May
31

The Humble Dialog (and famous musketeers)

Author Eli Lopian    Category .NET Tests     Tags

I have read Jeremy’s Build you own CAB series (Build your own CAB Part #2 – The Humble Dialog Box). Jeremy is building the series with the help of  d’Artagnan the famous Musketeer wanna-be.

Due to both his pride and an urge to ingratiate himself with those he wished to join, d’Artagnan is challenged to a duel by three musketeers Athos, Porthos, and Aramis. d’Artagnan had a little surprise for his opponents. He did not divide his concerns, instead he embraced them, and found himself fighting all 3 together. The 3 started fighting with each other over who will fight d’Artagnan first, but they all ended up fighting Cardinal Richelieu’s guards, who threaten to arrest them because duels are forbidden by royal decree…

I am going to show you just how we can manage to unit test a Simple Dialog without separating concerns and overcome the forbidden decree that GUI is hard to test.

I will use Jeremy’s requirement:

If the user attempts to close the XYZ screen without saving any outstanding changes, a message box is displayed to warn the user that they are discarding changes.  If the user wishes to retain the outstanding work, do not close the screen.  The message box should not be shown if the data has not been changed.

private void SimpleForm_FormClosing(object sender, FormClosingEventArgs e)

{

    if (isDirty())

    {

        bool canClose = MessageBox.Show(“Ok to discard changes or cancel to keep working”, “Confirm”,MessageBoxButtons.OKCancel) == DialogResult.OK;

        e.Cancel = !canClose;

    }

Unlike Jeremy, MessageBox will be no problem at all to test, actually the tests are quite straight forward and will give you the developer the freedom to choose (and refactor) the code when needed.

Here are the tests:

[Test]
[VerifyMocks]
public void CloseTheScreenWhenTheScreenIsNotDirty()

{

    SimpleForm testedDialog = new SimpleForm();

 

    using (RecordExpectations record = RecorderManager.StartRecording())

    {

        testedDialog.isDirty(); // mocked

        record.Return(false).RepeatAlways();

    }

    testedDialog.Show();

    testedDialog.Close();

    Assert.AreEqual(false, testedDialog.Visible);

}

 

[Test]

[VerifyMocks]

public void CloseTheScreenWhenTheScreenIsDirtyAndTheUserDecidesToDiscardTheChanges()

{

    SimpleForm testedDialog = new SimpleForm();

 

    using (RecordExpectations record = RecorderManager.StartRecording())

    {

        testedDialog.isDirty(); // mocked

        record.Return(true).RepeatAlways();

        MessageBox.Show(“whatever”); // mocked

        record.Return(DialogResult.OK);

    }

    testedDialog.Show();

    testedDialog.Close();

    Assert.AreEqual(false, testedDialog.Visible);

}

 

[Test]

[VerifyMocks]

public void CloseTheScreenWhenTheScreenIsDirtyAndTheUserDecidesNOTToDiscardTheChanges()

{

    SimpleForm testedDialog = new SimpleForm();

 

    using (RecordExpectations record = RecorderManager.StartRecording())

    {

        testedDialog.isDirty(); // mocked

        record.Return(true).RepeatAlways();

        MessageBox.Show(“whatever”); // mocked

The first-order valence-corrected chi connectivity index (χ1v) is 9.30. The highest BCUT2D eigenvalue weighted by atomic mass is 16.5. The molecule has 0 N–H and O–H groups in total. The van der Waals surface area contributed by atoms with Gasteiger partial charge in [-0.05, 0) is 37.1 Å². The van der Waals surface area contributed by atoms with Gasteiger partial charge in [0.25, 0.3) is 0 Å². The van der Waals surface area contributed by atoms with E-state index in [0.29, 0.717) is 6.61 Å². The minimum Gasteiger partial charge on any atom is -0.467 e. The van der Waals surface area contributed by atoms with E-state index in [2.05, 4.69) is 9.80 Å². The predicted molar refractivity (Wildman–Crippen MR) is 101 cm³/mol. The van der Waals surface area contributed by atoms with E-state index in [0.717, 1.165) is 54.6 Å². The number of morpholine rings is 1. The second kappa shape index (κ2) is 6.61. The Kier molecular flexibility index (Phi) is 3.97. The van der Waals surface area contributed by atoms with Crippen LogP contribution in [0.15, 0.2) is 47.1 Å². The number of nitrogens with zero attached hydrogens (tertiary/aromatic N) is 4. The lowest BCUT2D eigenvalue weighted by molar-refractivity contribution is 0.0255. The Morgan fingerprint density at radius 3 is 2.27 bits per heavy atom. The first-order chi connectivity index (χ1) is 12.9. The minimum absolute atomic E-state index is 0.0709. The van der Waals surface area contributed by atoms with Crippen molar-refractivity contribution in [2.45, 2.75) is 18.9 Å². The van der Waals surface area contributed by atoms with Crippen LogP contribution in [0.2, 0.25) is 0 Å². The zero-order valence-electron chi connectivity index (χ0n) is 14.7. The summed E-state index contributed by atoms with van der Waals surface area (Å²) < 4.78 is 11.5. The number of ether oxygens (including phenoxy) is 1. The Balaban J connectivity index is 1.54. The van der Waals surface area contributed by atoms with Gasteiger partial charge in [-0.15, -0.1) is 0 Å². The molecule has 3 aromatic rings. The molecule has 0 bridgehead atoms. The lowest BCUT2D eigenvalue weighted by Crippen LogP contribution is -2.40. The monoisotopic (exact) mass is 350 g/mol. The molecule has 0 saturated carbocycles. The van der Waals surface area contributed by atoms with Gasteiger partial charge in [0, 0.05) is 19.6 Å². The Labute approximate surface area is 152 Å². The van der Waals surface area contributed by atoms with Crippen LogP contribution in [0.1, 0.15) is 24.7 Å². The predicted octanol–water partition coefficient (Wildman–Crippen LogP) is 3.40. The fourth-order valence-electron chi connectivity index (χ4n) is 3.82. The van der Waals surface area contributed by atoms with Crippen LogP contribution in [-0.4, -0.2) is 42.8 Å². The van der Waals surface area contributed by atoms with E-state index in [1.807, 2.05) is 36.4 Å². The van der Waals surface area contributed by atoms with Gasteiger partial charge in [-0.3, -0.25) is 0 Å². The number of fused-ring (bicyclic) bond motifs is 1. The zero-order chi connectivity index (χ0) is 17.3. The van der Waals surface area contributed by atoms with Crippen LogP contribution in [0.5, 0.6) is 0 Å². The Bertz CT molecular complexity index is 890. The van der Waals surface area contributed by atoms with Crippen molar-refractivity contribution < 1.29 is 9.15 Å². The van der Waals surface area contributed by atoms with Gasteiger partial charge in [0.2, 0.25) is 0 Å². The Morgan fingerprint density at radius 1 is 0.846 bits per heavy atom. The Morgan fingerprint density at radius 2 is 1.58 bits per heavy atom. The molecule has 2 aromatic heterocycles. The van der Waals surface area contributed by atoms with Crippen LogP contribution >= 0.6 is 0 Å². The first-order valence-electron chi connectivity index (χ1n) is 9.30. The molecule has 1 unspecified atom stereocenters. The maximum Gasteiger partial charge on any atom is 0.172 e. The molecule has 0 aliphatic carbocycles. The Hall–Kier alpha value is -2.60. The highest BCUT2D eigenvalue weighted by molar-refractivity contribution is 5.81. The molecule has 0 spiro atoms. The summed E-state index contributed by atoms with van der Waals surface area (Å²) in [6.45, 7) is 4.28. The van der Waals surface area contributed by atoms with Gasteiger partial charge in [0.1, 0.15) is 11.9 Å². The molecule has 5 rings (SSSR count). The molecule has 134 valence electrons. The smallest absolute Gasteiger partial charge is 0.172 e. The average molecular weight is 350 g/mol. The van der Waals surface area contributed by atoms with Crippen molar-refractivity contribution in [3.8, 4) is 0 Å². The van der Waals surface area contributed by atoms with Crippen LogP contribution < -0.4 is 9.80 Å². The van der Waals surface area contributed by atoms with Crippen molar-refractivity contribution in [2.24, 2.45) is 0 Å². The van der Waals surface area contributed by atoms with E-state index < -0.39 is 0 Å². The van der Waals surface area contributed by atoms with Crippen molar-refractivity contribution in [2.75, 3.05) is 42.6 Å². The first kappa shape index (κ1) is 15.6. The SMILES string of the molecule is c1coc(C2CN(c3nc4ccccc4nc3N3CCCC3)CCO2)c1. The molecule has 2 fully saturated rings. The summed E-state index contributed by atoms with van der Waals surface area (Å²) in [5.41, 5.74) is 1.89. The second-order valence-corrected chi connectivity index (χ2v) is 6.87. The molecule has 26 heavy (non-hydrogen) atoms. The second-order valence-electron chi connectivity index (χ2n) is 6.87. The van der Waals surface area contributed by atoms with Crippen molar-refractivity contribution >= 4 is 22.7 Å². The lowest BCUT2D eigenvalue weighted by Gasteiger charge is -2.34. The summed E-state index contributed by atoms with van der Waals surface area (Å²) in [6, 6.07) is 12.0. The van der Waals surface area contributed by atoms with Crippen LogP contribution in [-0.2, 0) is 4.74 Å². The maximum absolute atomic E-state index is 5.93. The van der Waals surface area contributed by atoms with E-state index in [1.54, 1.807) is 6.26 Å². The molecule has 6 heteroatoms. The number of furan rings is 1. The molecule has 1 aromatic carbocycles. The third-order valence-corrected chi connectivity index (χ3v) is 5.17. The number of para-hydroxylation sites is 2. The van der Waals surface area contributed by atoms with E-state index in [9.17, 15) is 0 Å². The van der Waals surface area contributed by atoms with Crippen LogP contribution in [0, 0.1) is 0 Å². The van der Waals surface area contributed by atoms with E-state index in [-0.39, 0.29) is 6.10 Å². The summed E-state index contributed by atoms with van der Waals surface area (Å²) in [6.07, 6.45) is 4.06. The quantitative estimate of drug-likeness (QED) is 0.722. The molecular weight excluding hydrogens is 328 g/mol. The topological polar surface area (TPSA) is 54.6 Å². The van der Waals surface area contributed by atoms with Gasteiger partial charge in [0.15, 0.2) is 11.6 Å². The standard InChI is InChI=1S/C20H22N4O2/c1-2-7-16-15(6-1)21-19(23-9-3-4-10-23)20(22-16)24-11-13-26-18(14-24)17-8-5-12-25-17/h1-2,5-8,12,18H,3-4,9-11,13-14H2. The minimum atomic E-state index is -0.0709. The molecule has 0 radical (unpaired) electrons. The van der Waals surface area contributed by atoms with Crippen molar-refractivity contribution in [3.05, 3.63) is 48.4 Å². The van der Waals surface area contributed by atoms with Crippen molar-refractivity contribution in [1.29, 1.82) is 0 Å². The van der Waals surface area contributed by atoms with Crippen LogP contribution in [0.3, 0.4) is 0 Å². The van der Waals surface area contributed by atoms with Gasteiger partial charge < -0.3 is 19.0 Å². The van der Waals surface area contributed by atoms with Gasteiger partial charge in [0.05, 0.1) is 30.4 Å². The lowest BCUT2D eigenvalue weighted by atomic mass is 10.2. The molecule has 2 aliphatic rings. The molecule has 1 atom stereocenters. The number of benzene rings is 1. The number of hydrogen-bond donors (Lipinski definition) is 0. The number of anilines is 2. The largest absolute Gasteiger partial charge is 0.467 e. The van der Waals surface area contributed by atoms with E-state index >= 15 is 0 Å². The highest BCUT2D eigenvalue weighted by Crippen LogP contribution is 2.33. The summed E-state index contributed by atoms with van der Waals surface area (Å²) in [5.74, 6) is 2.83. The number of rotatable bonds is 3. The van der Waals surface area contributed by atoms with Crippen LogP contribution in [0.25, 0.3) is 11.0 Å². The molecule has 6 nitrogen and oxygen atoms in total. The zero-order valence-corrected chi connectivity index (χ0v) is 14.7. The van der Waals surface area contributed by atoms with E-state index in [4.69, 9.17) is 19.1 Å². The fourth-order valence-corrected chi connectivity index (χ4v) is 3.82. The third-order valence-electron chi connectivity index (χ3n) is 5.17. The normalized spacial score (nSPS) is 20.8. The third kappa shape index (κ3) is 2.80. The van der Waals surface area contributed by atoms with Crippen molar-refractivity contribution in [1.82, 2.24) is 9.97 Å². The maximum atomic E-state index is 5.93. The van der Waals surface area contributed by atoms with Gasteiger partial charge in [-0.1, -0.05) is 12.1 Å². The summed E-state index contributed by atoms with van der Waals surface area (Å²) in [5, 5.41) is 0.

record.Return(DialogResult.Cancel);

    }

    testedDialog.Show();

    testedDialog.Close();

    Assert.AreEqual(true, testedDialog.Visible);

}

Cool Ah!, we mocked the unmockable MessageBox, we also mocked the SimpleForm.isDirty, we actually tested the logic that we needed, this makes the GUI very testable with no effort at all.

The mocking is done in the using block where all calls are mocked and the behavior is set. Verification that the expectations where called is done using the [VerifyMocks] attribute. We could also test the message that is being displayed on the message box, but that is another test.

You should of course separate the GUI class when it grows bigger, but your test will still pass even if you do separate the concerns! Unless you change the message box to one of your own, but you have the ability to really do Just In Time Design (YAGNI)

Just one more tip for those of you who will try this technique. It will be a good idea to mock MessageBox.Show in all cases, just in case the test fails-> we don?t want the tests to hang with the message box. Just use .RepeatAll or FailIfCalled to make sure that we don’t fail if the MessageBox is not shown.

Bookmark and Share

3 Comments to “The Humble Dialog (and famous musketeers)”

  • Eli Lopian’s Blog (TypeMock) » Blog Archive » Design vs. Process June 11, 2007 at 3:23 pm

    [...] Oren Eini has posted Tools vs. Design about the Really Simple Dialog post. [...]

  • TypeMock Fanboi Update - Jacob Proffitt January 9, 2008 at 11:39 pm

    [...] The TypeMock front page has a link to Eli Lopian’s blog (he’s their CTO). I bring this up because one recent post demonstrates using TypeMock to test a form close event that throws up a confirm dialog. Now, I don’t know about you, but a MessageBox.Show() call is practically untestable as far as I can see. Wrap it in an interface? Ugh. You’d want a broader UI communication interface and I cringe as I consider implementing such a thing. [...]

  • Pwhndvve August 9, 2008 at 7:04 pm

    Rimsky went look closer buy cytotec then announced estivities.

Post comment